How to Use Imaging Colorimeters for Automated Visual Inspection of Displays in Production

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BY RADIANT VISION SYSTEMS, LLC

Introduction

From LCD to OLED to QLED, displays of all kinds are subject to a range of defects introduced either at their component-level or as a result of errors during production. For LCDs and other backlit displays, defects may occur at any position within the many layers that make up the display as a result of anomalies introduced between the layers or manufacturing stress during layer application. For emissive displays like LEDs, OLEDs, and mini- or microLEDs, defects are often inherent at the pixel and subpixel level, where different output luminance at the emitting element may cause variation in brightness and color. Because no production process can guarantee consistency for every single display produced, quality testing for every display on the line is critical.

There are three main approaches to visual inspection of illuminated displays in production—whether in line, or at the end of the line for final qualification:

1.Human inspection – Easily handles moderately complex testing requirements. Relatively slow and variable when compared to electronic testing methods.
2.Machine vision-based inspection – Very fast for simple tests. Does not reflect human visual experience for many tests.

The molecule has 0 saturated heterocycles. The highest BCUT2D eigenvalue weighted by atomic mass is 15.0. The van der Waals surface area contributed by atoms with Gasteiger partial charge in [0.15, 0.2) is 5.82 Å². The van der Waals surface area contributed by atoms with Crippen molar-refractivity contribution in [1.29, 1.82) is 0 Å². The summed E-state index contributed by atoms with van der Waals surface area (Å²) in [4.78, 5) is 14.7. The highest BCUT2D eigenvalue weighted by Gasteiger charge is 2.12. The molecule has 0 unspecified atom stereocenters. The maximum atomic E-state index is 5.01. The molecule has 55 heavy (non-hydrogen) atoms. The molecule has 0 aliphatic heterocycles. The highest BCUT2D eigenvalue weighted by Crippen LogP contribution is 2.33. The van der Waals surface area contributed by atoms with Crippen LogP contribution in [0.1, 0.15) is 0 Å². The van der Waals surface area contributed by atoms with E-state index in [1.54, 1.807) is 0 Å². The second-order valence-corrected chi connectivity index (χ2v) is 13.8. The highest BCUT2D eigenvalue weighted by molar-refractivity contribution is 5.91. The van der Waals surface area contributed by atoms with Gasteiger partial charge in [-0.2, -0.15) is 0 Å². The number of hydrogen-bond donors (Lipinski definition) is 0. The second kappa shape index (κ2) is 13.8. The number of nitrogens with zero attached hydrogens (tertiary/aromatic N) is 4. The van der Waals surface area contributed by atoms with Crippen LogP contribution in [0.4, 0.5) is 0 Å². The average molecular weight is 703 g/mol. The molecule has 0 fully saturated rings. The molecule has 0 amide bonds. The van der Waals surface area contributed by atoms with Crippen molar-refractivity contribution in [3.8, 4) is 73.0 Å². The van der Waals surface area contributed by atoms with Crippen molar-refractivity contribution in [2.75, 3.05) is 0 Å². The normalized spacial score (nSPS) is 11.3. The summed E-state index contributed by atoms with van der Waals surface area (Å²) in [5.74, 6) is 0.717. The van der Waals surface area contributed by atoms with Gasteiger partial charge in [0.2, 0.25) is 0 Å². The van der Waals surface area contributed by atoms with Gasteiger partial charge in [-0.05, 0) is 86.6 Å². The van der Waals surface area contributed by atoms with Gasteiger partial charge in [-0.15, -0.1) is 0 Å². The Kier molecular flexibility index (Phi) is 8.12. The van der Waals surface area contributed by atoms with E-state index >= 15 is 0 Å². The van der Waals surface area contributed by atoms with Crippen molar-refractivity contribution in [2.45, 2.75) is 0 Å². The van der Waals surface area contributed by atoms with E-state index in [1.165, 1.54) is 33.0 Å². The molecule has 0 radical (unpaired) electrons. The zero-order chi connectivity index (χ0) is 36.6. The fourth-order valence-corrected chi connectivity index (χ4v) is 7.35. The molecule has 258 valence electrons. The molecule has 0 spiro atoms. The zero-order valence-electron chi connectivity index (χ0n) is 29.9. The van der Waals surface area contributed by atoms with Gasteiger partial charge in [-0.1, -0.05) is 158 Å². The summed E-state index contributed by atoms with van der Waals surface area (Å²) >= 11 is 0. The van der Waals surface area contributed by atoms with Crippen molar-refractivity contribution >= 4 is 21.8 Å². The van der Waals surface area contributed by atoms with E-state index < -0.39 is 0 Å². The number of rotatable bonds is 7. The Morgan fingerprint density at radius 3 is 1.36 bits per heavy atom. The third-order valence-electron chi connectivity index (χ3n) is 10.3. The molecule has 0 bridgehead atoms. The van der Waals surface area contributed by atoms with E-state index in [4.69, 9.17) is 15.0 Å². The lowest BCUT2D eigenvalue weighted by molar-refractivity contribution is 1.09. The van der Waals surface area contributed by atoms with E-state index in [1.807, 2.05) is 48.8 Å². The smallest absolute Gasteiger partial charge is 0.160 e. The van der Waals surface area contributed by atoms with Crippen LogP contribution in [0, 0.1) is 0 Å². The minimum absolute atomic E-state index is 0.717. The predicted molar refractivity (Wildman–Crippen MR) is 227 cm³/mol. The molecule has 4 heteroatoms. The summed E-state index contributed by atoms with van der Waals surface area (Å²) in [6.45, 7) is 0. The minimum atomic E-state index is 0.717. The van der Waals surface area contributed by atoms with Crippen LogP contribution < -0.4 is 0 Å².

3.Imaging colorimeter-based inspection – Somewhere between the preceding two methods in speed. Replicates human eye sensitivity to light with a very high degree of reliability and repeatability.

The use of imaging colorimeter systems and associated analytical software to assess display brightness, color uniformity, and contrast—and to identify defects in displays—is well established. A fundamental difference between imaging colorimetry and machine vision is imaging colorimetry’s accuracy in matching human visual perception for light and color uniformity (and non-uniformity).
In this article, we will describe how imaging colorimetry can be used in a fully-automated testing system to identify and quantify defects in high-speed, high-volume production environments. We will also cover the test setup and the range of tests that can be performed—spanning simple point defect detection through complex mura detection and evaluation.
Measurement Challenges

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